Most of my summer memories involve a pool, a book and a glimpse into other worlds.
When I was very young, my father traveled for his job and would take up temporary residence at a hotel or apartment complex, depending on how long he would stay in a particular place.
When my father called home, our first question, as we gathered around the mustard-colored rotary phone, was: Is there a pool?
When school let out for the summer, my mother packed us up in a burnt-orange Nova and we headed toward my father and what we hoped was a pool to our liking.
At one particular complex, as we set out each morning for the pool, my father warned us to stay away from the “hippies.” We didn’t. We couldn’t. They were everywhere and never seemed to tire of our game of Marco Polo. The hippies weren’t so bad, my mother told my unpersuaded father.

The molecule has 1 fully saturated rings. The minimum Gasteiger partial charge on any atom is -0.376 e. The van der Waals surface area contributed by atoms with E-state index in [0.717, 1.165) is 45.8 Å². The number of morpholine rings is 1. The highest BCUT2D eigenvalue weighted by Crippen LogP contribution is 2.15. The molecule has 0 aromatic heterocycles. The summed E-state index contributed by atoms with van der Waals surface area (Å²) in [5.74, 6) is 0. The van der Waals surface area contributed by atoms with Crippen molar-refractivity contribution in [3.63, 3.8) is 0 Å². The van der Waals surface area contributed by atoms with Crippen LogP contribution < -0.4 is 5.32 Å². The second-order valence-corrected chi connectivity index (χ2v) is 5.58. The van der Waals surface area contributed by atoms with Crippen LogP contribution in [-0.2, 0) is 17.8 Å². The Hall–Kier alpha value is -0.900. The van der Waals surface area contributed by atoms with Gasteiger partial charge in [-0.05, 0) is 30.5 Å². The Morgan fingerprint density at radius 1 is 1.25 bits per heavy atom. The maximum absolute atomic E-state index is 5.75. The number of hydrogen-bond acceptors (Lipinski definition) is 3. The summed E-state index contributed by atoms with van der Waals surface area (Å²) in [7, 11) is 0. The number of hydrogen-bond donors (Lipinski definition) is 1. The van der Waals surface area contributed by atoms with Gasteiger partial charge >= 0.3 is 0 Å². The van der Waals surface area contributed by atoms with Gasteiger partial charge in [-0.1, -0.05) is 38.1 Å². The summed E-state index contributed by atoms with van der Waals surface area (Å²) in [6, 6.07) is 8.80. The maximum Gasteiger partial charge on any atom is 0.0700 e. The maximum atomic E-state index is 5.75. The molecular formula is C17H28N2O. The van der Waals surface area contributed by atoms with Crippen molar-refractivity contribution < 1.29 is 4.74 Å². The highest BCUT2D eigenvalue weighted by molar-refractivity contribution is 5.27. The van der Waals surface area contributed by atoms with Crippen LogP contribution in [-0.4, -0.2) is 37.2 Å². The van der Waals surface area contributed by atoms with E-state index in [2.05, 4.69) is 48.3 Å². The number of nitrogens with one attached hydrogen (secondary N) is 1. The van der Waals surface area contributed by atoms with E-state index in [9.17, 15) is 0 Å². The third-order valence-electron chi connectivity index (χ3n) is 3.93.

We spent hours out there, our mother joining us in the late afternoons, when other mothers would gather and gossip or talk about the Watergate scandal or the books they were reading, like Stephen King’s “Carrie” or Carl Bernstein and Bob Woodward’s “All the President’s Men.”
There were other pools, but none like that year.
Poolside, my mother was never without a book. And later, when we got our own pool, neither was I.
I spent my summers under blue skies floating around discovering new worlds in “The Lord of the Rings,” “The Color Purple” and “The House on Mango Street.”
The point is, a pool is more than collected water, just as books are more than collected words. They both are among the essential stuff of summer.
This issue is dedicated to pools, books and making summertime memories.